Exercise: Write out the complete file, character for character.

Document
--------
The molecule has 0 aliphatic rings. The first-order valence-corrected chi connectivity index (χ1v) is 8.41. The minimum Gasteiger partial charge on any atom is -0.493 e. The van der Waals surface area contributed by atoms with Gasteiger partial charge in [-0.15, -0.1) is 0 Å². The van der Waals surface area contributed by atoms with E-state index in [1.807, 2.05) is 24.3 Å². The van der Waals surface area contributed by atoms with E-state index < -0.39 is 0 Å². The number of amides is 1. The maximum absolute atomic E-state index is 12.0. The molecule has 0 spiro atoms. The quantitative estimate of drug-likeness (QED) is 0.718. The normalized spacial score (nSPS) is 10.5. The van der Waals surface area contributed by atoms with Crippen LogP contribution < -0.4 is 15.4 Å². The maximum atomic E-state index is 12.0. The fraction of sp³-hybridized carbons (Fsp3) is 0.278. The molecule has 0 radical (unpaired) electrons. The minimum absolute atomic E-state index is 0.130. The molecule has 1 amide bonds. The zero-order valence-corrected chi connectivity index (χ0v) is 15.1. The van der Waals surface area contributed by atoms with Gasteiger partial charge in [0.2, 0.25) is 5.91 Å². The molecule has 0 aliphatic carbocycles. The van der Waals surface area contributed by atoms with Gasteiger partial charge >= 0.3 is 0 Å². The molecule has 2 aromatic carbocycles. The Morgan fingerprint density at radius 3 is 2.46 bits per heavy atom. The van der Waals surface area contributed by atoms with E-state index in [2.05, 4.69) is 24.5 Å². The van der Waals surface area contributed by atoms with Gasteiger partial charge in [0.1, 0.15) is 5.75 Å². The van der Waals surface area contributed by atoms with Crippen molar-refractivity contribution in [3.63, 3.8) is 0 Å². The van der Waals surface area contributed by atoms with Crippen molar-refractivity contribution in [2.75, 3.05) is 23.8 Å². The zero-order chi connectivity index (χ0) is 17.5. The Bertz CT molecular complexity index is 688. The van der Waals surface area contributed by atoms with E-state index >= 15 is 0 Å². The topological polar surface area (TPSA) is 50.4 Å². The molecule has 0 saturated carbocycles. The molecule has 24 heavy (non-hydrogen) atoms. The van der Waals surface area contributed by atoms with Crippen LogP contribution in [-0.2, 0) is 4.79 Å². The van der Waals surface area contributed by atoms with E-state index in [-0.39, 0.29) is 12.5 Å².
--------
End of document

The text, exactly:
The molecule has 0 aliphatic rings. The first-order valence-corrected chi connectivity index (χ1v) is 8.41. The minimum Gasteiger partial charge on any atom is -0.493 e. The van der Waals surface area contributed by atoms with Gasteiger partial charge in [-0.15, -0.1) is 0 Å². The van der Waals surface area contributed by atoms with E-state index in [1.807, 2.05) is 24.3 Å². The van der Waals surface area contributed by atoms with E-state index < -0.39 is 0 Å². The number of amides is 1. The maximum absolute atomic E-state index is 12.0. The molecule has 0 spiro atoms. The quantitative estimate of drug-likeness (QED) is 0.718. The normalized spacial score (nSPS) is 10.5. The van der Waals surface area contributed by atoms with Crippen LogP contribution < -0.4 is 15.4 Å². The maximum atomic E-state index is 12.0. The fraction of sp³-hybridized carbons (Fsp3) is 0.278. The molecule has 0 radical (unpaired) electrons. The minimum absolute atomic E-state index is 0.130. The molecule has 1 amide bonds. The zero-order valence-corrected chi connectivity index (χ0v) is 15.1. The van der Waals surface area contributed by atoms with Gasteiger partial charge in [0.2, 0.25) is 5.91 Å². The molecule has 0 aliphatic carbocycles. The van der Waals surface area contributed by atoms with Gasteiger partial charge >= 0.3 is 0 Å². The molecule has 2 aromatic carbocycles. The Morgan fingerprint density at radius 3 is 2.46 bits per heavy atom. The van der Waals surface area contributed by atoms with E-state index in [2.05, 4.69) is 24.5 Å². The van der Waals surface area contributed by atoms with Gasteiger partial charge in [0.1, 0.15) is 5.75 Å². The van der Waals surface area contributed by atoms with Crippen molar-refractivity contribution in [3.63, 3.8) is 0 Å². The van der Waals surface area contributed by atoms with Crippen molar-refractivity contribution in [2.75, 3.05) is 23.8 Å². The zero-order chi connectivity index (χ0) is 17.5. The Bertz CT molecular complexity index is 688. The van der Waals surface area contributed by atoms with E-state index >= 15 is 0 Å². The topological polar surface area (TPSA) is 50.4 Å². The molecule has 0 saturated carbocycles. The molecule has 24 heavy (non-hydrogen) atoms. The van der Waals surface area contributed by atoms with Crippen LogP contribution in [-0.2, 0) is 4.79 Å². The van der Waals surface area contributed by atoms with E-state index in [-0.39, 0.29) is 12.5 Å².